In a dramatic turn of events on Thursday, a 20-year-old man was jailed for life as he was about to go on trial for the June 2017 stabbing of Syrian refugee Hazem Ahmed Ghreir.
Belfast Crown Court Judge Patricia Smyth told Callon Wilson “the only sentence I can pass is life imprisonment and that’s the sentence that I do pass”.
Judge Smyth also told the former student of no fixed abode that once she has all the relevant information in his case, she will determine “the minimum term you must serve”, of his life sentence before being considered for release.
In court for Wilson’s guilty plea was 30-year-old Mr Chreir’s brother, with whom he had shared a flat in Carrickfergus since fleeing Syria and coming to live in Northern Ireland.
Judge Smyth told him that she wished “to convey my sincere regret regarding the death of your brother and the manner in which he met his death”.
No details surrounding the actual stabbing of Mr Ghreir in Downshire Place in the Dublin road area of the city shortly before 11pm on June 4, 2017. However, at the time police immediately ruled out racism being behind it.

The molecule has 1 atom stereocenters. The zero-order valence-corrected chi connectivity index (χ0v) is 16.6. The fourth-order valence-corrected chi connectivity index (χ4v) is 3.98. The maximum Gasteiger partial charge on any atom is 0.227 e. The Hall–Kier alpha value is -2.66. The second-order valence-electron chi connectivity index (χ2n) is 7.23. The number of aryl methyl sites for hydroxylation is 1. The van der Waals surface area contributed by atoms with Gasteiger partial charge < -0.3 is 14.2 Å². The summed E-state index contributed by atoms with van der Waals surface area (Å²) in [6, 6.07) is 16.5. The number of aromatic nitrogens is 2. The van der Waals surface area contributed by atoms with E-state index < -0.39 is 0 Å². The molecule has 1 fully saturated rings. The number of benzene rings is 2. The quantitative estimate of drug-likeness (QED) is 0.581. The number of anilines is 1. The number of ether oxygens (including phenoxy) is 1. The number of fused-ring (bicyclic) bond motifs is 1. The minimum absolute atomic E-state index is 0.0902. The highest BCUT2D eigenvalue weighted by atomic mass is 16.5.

It is understood Wilson stabbed Mr Ghreir once in the chest when confronted by him near the fast-food company where he had worked as a delivery driver.
A jury was sworn earlier this week, and had been listed for a possible start on Thursday when defence QC Patrick Lyttle asked for Wilson to be rearraigned on the first count, that of murder.
Wilson, dressed in jeans and a round-neck jumper, watched by his family and friends, including his mother, simply replied “guilty”.
Two other charges of possessing a knife in a public place and stealing Mr Ghreir’s moble phone, were ‘left on the books’ on application by prosecuting QC Neil Connor.
Wilson, aged 18 at the time of the stabbing, and living in sheltered accommodation in north Belfast at the time, has been remanded back into custody, with the case listed for plea and sentence at the beginning of March once probation and other social enquiry reports are completed.